What is most remarkable about her network, from a social SEO perspective, is that T’ai leveraged no SEO strategies to gain her huge following. In fact, much of the way she creates and shares content flies in the face of conventional SEO practices. In order to fully leverage her influence, we needed to find a way to connect to her exact niche. We chose to create a video in which she explained how to pack a travel make-up kit. After T’ai shared our post on Pinterest, what happened was astounding. Without any keyword tagging, we saw over 300 re-shares of the content and 1,100 visits to our website in the first three hours! Four months later, we still receive referral traffic as a result of this one social share.

Those numbers alone show that engaging an influencer can and will work, even in a boring industry like my own. The unfortunate downside to engaging an influencer is that you cannot do it often. Just like any relationship, a marketer/influencer relationship is bound to fail if either party is continually asking for favors. Also, influencers are known for providing varied and engaging content. If their network perceives them as continually sharing content from just your page, they lose their positive reputation of distributing unbiased content. To protect against this content bottleneck, cultivate multiple influencer relationship so you can space content out between them.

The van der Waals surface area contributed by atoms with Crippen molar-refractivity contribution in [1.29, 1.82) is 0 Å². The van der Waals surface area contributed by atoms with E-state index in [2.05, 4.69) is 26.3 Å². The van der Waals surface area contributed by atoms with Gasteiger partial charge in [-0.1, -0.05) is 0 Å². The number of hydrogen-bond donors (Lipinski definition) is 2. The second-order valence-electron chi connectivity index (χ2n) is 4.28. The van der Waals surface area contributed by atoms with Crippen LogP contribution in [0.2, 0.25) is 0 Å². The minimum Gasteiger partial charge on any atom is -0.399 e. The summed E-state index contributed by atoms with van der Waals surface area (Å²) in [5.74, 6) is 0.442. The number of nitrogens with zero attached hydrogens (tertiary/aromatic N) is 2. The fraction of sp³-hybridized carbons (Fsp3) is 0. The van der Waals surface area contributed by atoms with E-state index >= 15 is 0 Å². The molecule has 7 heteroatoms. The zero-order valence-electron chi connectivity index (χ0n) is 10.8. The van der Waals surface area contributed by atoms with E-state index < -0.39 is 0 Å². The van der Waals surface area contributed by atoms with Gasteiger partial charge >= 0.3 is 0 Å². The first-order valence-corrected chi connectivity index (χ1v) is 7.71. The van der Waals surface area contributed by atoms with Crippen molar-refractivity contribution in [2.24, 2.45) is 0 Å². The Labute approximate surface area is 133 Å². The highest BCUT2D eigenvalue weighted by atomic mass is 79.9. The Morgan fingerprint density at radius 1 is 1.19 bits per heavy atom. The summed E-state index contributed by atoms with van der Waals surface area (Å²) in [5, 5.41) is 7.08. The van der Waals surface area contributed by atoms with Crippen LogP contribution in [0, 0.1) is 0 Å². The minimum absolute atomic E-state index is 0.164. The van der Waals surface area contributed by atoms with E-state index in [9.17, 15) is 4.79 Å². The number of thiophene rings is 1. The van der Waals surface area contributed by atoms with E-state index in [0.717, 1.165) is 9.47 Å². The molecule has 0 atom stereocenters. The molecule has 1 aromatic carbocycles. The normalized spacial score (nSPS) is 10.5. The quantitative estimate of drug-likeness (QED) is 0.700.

Create Your Own Influencer

Creating an influencer is just that: you create your own social media accounts, share content, and building a following. The created influencer account is probably tied to your company’s social media in some way, but is focused on a certain niche that draws in followers based on the specificity of the shared content. The benefit of this approach is that you own the content distribution channel and can share a greater volume of owned content at more frequent intervals. However, it can be extremely challenging to start a great account from scratch. Find a social channel that your target demographic is active in and that you are already adept at creating content for.